This paper presents the numerical simulation method to predict the deactivation process of three-way catalytic converters. Three-way catalytic converter's deactivation typically results from thermal and chemical mechanisms. The major factor of thermal deactivation is the sintering of noble metal particles, which is known to depend on the ageing temperature and the oxygen concentration in the exhaust gas. The chemical deactivation is mainly caused by the poisoning, which has two effects on the catalyst deactivation. One effect is the loss of the catalyst activity, which is expressed by reduced frequency factors of reaction rates. Another effect is the suppression of the noble metal sintering. Poison deposits prevent the noble metal particles from moving in the washcoat, assisted by the reduced thermal loading of reaction heats, which is caused by the loss of the catalyst activity. Modeling these deactivation factors, we propose the rate expression of noble metal sintering.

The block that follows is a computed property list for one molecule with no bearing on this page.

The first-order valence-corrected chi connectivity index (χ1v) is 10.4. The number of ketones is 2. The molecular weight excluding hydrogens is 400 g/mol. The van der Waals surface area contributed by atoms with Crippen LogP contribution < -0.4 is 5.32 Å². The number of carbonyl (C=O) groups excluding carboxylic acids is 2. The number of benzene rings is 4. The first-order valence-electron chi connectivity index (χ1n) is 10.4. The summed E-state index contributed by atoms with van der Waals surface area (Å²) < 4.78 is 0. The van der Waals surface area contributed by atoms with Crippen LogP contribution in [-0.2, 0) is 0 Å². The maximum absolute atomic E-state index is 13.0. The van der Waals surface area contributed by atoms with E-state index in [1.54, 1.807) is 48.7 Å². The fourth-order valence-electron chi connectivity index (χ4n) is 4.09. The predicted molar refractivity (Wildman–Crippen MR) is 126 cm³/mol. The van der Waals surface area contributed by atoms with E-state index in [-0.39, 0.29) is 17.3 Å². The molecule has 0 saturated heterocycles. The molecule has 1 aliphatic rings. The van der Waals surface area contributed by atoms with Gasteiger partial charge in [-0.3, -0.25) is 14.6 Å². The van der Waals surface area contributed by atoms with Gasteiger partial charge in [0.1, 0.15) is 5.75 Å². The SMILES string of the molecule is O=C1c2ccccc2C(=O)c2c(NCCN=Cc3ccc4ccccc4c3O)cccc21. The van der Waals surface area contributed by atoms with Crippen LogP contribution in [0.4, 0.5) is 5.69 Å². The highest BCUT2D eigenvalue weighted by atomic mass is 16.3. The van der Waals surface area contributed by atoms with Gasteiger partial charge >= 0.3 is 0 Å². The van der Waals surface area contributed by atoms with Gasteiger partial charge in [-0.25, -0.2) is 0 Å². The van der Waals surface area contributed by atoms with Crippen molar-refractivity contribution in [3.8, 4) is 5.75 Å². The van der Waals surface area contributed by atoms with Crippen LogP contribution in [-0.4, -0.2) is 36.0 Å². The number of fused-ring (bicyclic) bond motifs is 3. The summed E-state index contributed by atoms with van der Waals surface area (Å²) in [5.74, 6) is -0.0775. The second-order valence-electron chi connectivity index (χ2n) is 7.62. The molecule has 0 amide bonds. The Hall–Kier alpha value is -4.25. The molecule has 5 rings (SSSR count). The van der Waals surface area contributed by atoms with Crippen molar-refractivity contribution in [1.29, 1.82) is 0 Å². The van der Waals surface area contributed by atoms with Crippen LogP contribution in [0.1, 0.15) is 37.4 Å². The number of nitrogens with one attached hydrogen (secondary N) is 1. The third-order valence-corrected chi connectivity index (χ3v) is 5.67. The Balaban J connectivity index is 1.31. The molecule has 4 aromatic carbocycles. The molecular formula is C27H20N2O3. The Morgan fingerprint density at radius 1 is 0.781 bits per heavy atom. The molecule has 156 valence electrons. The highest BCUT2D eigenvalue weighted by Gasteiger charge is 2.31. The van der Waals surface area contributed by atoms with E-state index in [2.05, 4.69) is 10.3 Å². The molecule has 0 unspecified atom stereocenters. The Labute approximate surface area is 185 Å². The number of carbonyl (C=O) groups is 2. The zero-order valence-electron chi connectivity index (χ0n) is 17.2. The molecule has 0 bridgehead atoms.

Technical Paper

New Technology for Reducing the Power Consumption of Electrically Heated Catalysts

A new heating strategy for electrically heated catalysts has been developed which reduces power consumption while achieving the desired hydrocarbon conversion. The relationship between catalyst volume and power consumption is presented. Observations of catalytic reactions by a thermoviewer camera and mathematical simulations are used to optimize the heating pattern. Significant reductions in power consumption, while maintaining conversion efficiency, are reported by heating only the front face of the catalyst. However, prior to mass production additional work is required to improve durability, and reliability and to resolve manufacturing issues.